Treasury Yields Rise as Bond-market Looks to Find Footing

U.S. Treasury yields climbed on Tuesday as bond and equity markets struggled for stability amid continued questions whether the U.S. government would deploy aggressive fiscal stimulus policies to cushion the anticipated economic blow from the COVID-19 outbreak.

What are Treasurys doing?

The 10-year Treasury note yield TMUBMUSD10Y, 0.793% picked up 7.7 basis points to 0.799%, while the 2-year note rate TMUBMUSD02Y, 0.372% fell 1.9 basis points to 0.341%. The 30-year bond yield TMUBMUSD30Y, 1.373% rose 5.9 basis points to 1.378%. Bond prices move in the opposite direction of yields.

What’s driving Treasurys?

After a volatile few weeks, bond-market traders were looking to find some semblance of stability on Tuesday, with U.S. equity futures pointing to a slightly higher start after hitting their upper limit in overnight trading.

Investors also still remain on the lookout for federal stimulus measures to offset the economic damage expected in the second-quarter of this year. The Federal Reserve’s rate cuts, bond purchases and other measures have looked to prop up bank lending and support market functioning, but analysts insist only government spending could help offset the demand shortfall that will result from the coronavirus.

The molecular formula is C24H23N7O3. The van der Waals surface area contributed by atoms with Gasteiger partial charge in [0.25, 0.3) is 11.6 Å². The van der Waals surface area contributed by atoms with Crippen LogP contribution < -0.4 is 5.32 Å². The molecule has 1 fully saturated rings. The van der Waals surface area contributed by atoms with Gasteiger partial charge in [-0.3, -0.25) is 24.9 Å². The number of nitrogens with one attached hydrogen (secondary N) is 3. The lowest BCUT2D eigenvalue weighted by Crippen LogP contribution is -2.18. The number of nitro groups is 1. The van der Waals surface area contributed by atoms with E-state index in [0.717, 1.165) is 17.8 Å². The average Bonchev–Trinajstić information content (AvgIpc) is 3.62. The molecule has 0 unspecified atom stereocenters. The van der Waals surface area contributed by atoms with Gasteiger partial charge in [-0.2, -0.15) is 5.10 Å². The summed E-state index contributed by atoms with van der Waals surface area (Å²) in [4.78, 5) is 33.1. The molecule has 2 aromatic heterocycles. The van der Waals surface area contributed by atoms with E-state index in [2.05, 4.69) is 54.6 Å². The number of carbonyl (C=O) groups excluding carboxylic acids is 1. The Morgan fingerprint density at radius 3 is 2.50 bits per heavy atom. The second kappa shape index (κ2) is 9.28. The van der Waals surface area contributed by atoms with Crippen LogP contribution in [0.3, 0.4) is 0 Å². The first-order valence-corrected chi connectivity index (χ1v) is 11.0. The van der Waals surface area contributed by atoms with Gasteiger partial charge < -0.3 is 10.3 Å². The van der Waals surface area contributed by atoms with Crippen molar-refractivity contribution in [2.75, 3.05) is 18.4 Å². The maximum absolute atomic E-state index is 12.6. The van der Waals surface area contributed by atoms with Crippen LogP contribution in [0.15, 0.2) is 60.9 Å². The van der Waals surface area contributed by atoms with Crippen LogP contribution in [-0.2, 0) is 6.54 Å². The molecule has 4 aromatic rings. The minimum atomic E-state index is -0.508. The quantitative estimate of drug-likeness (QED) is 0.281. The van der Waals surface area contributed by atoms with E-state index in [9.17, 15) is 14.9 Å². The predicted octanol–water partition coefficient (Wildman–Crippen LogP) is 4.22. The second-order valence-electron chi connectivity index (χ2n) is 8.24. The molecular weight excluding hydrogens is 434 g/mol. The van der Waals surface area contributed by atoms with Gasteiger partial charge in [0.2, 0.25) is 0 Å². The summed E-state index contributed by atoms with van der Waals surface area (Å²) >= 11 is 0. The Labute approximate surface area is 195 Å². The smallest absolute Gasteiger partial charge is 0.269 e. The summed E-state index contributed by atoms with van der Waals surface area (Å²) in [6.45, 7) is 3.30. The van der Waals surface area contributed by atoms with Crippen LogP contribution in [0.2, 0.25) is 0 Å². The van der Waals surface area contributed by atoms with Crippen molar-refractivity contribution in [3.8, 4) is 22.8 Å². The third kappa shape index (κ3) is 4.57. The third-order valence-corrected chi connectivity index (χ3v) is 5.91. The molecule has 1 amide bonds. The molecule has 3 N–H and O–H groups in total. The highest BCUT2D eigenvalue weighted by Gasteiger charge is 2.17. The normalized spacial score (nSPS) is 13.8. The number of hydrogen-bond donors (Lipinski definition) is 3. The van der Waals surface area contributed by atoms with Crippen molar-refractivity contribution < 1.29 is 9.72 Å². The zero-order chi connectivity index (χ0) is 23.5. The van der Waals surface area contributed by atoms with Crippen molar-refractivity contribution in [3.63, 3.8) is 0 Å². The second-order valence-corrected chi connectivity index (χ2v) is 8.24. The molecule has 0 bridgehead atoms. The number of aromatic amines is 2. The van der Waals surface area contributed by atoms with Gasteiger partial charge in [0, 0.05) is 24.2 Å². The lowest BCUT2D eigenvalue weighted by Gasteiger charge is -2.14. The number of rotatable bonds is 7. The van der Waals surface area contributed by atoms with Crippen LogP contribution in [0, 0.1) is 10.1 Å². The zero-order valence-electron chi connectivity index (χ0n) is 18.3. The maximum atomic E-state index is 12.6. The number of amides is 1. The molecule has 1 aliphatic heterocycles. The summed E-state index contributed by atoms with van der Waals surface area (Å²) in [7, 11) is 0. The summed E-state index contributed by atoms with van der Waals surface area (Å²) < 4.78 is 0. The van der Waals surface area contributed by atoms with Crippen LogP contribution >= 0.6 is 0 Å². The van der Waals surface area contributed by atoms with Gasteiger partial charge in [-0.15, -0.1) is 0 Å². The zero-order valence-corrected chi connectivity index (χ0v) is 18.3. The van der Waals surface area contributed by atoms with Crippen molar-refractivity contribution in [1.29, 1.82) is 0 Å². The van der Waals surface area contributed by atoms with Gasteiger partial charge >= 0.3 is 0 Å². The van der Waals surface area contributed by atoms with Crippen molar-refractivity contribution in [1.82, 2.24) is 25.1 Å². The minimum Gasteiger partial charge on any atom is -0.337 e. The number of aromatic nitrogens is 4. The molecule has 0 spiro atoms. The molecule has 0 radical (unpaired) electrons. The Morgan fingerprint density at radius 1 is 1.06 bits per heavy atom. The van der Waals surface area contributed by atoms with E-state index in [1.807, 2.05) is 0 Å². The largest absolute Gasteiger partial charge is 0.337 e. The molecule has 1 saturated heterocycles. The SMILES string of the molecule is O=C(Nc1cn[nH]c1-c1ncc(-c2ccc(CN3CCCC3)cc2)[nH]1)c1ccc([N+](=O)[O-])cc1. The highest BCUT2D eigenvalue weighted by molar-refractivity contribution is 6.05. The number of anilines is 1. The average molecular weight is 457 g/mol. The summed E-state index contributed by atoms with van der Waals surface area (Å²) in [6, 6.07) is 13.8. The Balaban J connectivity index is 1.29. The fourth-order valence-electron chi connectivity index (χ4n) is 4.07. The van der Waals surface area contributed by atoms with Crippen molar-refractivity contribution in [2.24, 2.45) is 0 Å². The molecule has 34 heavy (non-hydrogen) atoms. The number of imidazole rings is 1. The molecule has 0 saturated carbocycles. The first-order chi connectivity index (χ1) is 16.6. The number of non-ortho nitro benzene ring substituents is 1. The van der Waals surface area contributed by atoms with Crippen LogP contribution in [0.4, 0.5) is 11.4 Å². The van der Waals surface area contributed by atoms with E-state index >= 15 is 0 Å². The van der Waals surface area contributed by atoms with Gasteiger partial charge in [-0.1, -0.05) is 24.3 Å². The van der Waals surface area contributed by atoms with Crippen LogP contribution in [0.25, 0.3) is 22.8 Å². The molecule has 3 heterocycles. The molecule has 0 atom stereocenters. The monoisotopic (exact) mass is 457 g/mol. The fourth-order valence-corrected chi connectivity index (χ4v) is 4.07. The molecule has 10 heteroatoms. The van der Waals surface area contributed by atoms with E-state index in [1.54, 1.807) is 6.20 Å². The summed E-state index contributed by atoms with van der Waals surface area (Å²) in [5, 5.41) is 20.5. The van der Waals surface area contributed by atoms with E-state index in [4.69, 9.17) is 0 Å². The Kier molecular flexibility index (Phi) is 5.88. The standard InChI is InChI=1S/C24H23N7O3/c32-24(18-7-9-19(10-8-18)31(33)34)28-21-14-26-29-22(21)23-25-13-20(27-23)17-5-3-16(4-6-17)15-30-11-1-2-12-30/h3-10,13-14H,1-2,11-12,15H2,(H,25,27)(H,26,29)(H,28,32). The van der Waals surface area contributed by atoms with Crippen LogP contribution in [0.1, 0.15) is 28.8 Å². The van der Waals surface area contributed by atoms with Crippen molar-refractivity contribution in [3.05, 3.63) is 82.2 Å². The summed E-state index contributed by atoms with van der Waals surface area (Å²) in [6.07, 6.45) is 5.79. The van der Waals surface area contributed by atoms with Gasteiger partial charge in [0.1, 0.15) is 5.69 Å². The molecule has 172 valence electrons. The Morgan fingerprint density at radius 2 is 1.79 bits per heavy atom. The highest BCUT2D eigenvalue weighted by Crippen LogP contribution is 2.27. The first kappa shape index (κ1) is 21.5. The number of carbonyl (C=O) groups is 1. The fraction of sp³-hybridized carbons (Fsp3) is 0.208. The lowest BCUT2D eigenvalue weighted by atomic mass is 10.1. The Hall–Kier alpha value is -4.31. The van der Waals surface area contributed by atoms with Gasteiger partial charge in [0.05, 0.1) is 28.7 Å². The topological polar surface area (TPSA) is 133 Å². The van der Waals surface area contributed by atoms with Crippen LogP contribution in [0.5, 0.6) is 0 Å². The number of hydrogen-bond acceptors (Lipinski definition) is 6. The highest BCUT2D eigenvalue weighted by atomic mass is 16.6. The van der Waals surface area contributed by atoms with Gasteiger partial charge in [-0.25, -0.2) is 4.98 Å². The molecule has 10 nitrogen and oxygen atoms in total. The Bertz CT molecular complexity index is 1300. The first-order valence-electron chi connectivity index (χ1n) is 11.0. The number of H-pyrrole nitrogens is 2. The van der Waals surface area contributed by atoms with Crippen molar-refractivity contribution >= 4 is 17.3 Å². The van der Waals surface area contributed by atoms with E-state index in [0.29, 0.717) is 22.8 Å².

See: Global recession is expected this year: S&P Global

In U.S. economic data, retail sales fell 0.5% in February in a sign of early damage from coronavirus epidemic.

Feburary Industrial production, and the Labor Department’s Job Openings and Labor Turnover Survey for January are also due Tuesday, along with the NAHB Homebuilders’ index and business inventories are also due for release.

But as the coronavirus impact is most likely to show up in the months ahead, investors said few will pay attention to any signs of the U.S. economy’s strength before the outbreak.

What did market participants’ say?

“After yesterday’s equity market selloff, markets are trying to stabilize this morning with rates on the move higher and steeper,” wrote Gregory Faranello, head of U.S. rates at AmeriVet Securities.